That sounds plausible, so I might need to get myself one of those thinking caps and learn to 'cerebrate' the body electric . . .

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At 4:24 AM, Blogger Carter Kaplan said...

I like this idea, but suffice it to say that given a choice, I would prefer to find a tin-foil cap in my stocking this Christmas.

At 5:00 AM, Blogger Horace Jeffery Hodges said...

Better post that letter to Santa!

Jeffery Hodges

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At 7:14 AM, Blogger Carter Kaplan said...

Well, I don't want to to push things. I was thinking Santa might already think I'm on shaky ground asking him for one of his helpers; specifically, a 5'6" 36-21-36 redhead, ahem, elf-gal. But asking for both an elf-gal and a tin-foil hat? No, I don't think Santa would go for it!

At 7:21 AM, Anonymous Anonymous said...

I've performed some experimentin' myself with AC (once) and my advice for all those tinkerers would be to stick with DC.

Admittedly my experiment wasn't planned out so well but so far as "excitin' neurons" and "promptin' behaviors" goes I'd attest to that too. And I'd reckon stickin' with current in the mA range'd be better than 20A/277V - however I don't know a merest few milliamps could fire off enough of a neuronal sequence to motivate a test subject to jump off a 12 foot step ladder.


At 7:44 AM, Anonymous Anonymous said...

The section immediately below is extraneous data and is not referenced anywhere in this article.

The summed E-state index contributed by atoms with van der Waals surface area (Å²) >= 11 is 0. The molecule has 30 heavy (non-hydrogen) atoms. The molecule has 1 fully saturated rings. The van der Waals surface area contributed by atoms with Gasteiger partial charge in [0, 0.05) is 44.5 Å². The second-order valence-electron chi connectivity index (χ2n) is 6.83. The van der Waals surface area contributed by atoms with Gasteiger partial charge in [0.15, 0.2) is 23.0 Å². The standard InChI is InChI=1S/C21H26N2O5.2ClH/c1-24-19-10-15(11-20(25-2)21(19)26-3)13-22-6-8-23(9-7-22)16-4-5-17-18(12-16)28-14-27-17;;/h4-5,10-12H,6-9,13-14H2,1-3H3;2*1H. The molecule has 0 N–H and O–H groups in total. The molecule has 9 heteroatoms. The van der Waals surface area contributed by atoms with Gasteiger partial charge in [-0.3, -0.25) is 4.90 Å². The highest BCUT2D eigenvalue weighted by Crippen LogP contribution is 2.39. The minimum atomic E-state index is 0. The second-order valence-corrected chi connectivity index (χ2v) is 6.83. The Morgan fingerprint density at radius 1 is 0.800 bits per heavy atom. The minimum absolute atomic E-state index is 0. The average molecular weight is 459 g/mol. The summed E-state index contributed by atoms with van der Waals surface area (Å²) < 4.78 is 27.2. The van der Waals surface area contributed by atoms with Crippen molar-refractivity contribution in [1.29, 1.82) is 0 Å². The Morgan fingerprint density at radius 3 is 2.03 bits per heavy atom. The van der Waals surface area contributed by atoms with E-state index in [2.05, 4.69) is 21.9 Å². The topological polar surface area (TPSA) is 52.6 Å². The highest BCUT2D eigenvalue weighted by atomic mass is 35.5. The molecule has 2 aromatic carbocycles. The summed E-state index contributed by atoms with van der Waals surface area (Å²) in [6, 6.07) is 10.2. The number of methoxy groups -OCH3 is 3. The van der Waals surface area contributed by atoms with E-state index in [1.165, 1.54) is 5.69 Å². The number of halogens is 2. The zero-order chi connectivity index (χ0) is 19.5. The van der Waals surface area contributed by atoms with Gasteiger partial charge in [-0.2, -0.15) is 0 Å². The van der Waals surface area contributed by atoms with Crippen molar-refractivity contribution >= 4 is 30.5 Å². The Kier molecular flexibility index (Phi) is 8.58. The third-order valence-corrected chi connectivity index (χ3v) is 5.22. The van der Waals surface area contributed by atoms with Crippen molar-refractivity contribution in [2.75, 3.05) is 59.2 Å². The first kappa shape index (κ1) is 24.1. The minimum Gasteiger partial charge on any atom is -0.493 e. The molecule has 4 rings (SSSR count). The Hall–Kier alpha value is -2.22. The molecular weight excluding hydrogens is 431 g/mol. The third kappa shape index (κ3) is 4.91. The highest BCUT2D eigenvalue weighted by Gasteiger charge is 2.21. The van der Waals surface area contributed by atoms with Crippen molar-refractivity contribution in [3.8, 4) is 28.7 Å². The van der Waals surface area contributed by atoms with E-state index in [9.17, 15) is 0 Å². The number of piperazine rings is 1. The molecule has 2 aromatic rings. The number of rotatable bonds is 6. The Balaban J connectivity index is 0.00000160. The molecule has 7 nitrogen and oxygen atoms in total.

Thought to add. It helped elevate the learning curve for doggone certain. And that'd be of the "long-term memory" too.

Oh. That (once) I mentioned twern't exactly accurate. Tho' I never repeated the second experiment a second time neither.

One sweaty July day I skipped the step of grabbing my needle-nose pliers and just reached in with a bare hand to pull a neutral from the bus which some miscreant had installed very proximate to the blue phase in a 600A panel.

Fortunately the back of my hand was what contacted the blue phase rather than my palm. I seem to recall a flash then the next thing I remember was sitting on my butt about 10 feet away and my apprentice saying something like "Boss? Didn't you mention to me on my first day something like, 'never stick a body-part' into a hot panel?"

That experiment's lesson - which I didn't however forget was - with electricity, don't take shortcuts.


At 8:06 AM, Blogger Horace Jeffery Hodges said...

Carter, go for the elf girl -- you can make your own cap!

Jeffery Hodges

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At 8:07 AM, Blogger Horace Jeffery Hodges said...

JK, just hearing that teaches me a lesson!

Jeffery Hodges

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At 10:21 PM, Anonymous Anonymous said...

Interesting, puts a new spin on the phrase, "Let me put on my thinking cap." On a more serious note, is this a possible aid to the elderly, such as my Mom, whose memory and cognitive abilities are starting to slip a bit? It would be interesting to see studies using this on those with moderate dementia or even early onset of Alzheimers.


At 5:08 AM, Blogger Horace Jeffery Hodges said...

Possibly, Jay, for the article says that work is being done with Parkinson's, which is similar to Alzheimer's (and the article might have mentioned this, too).

Jeffery Hodges